Referring back to FIG. 2, the seismometers record the active and passive seismic data and the seismic data is monitored 28. The resulting seismic data are free of cross feed and other system noise due poor coupling of the OBS to the ocean floor. Recorded data is removed from autonomous seismometers using an ROV or diver and recoupled to the suction pile after the data has been removed at the surface. Wired seismometers can transfer the recorded data electrically or acoustically to the surface. FIG. 5 is a schematic representation of an embodiment of the present invention showing autonomous OBS nodes 54 on piles on the seafloor while FIG. 6 is a schematic representation of an embodiment of the present invention showing OBS nodes 56 on piles on the seafloor wired or networked using a fiber optic or electrical cable 58. Active seismic applications rely on seismic sources which are typically air guns, but may be any other seismic source in the water, in borehole, or on the seabed, including seismic sources that may be coupled to the seabed using piles. In addition to the applications associated with recording active seismic, OBS can be used for passive seismic applications. These include frac monitoring, usage of drilling and completion activity as seismic sources, usage of shipping noise as seismic sources, spectral characterization using ambient noise, earthquake and seabed slide monitoring, and monitoring of biological sound.

The reservoir management applications of acoustically coupled seismometers or seismic sources to piles are therefore all the geophysical applications of the ocean bottom methods including: (i) using seabed motion sensors together with hydrophone data to separate down-going and up-going waves at the seabed for the purpose of multiple attenuation and imaging with multiples; (ii) to achieve wide azimuth coverage for the purpose of illumination and multiple attenuation; (iii) to record both pressure and shear waves to improve lithological and fracture characterization over what can be achieved with surface towed streamer data; (iv) for passive seismic recording of microseismic events induced by development and production such as hydrofracturing and subsidence; (v) for passive seismic recording of waves generated by natural and cultural sources such as swell and shipping noise; (vi) to record data from active seismic sources near the sea surface; (vii) to deploy active ocean bottom seismic sources; and (viii) to monitor reservoir fluids and pressure, identify flow barriers, optimize production methods, and find bypassed oil.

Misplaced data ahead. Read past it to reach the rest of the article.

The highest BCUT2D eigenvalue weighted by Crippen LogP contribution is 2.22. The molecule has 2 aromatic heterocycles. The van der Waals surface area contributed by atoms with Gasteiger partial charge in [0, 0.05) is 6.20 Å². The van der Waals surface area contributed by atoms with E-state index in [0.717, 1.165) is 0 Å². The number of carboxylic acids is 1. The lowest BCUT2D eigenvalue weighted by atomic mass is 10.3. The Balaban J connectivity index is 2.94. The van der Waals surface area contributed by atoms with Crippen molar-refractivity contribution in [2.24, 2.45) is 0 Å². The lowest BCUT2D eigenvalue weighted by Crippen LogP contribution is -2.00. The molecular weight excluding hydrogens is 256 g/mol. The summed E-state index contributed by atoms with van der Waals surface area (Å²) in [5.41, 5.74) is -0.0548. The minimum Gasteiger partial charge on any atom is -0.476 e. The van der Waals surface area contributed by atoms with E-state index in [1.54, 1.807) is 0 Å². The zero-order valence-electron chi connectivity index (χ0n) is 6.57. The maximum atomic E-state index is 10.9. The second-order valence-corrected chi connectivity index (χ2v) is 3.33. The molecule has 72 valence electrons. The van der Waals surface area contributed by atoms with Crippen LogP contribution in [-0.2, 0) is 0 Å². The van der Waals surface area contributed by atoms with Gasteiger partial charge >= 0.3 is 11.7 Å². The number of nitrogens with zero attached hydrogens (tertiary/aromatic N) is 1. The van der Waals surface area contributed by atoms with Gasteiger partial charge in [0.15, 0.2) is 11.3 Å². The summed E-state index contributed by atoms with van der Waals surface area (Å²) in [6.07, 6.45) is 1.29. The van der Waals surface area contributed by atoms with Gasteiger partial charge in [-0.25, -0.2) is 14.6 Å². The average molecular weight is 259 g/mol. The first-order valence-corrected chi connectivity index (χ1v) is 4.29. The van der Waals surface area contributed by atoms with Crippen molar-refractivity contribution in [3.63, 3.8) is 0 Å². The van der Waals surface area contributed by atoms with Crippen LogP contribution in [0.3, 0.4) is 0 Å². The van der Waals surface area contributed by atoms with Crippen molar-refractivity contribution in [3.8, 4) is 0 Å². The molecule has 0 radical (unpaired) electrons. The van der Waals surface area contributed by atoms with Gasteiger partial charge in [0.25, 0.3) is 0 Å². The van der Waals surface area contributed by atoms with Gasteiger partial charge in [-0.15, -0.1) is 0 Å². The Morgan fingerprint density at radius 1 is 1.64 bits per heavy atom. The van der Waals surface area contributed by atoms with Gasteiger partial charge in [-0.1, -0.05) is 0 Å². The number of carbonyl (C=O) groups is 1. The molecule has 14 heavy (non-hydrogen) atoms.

The placement of a pile into the ocean floor establishes a surveyable location relative to the reservoir and the world. Since the pile is permanent until it may have to be removed at the end of the field life, it remains a landmark. Once the first pile is installed for an area, all other piles can be surveyed in reference to it. Patterns of seismometer locations (suction pile locations), or source locations can be trialed to determine if there is merit to optimizing the number and relative locations to the reservoir shapes.

Removing a suction pile from the ocean floor is a subsea industry established process. The process involves pumping water in through the top of the pile and breaking the adhesion of the clay to the inside and outside surfaces of the pile. Removal can be done when necessary and the suction pile reused.

All patents and publications referenced herein are hereby incorporated by reference to the extent not inconsistent herewith. It will be understood that certain of the above-described structures, functions, and operations of the above-described embodiments are not necessary to practice the present invention and are included in the description simply for completeness of an exemplary embodiment or embodiments. In addition, it will be understood that specific structures, functions, and operations set forth in the above-described referenced patents and publications can be practiced in conjunction with the present invention, but they are not essential to its practice. It is therefore to be understood that the invention may be practiced otherwise than as specifically described without actually departing from the spirit and scope of the present invention as defined by the appended claims.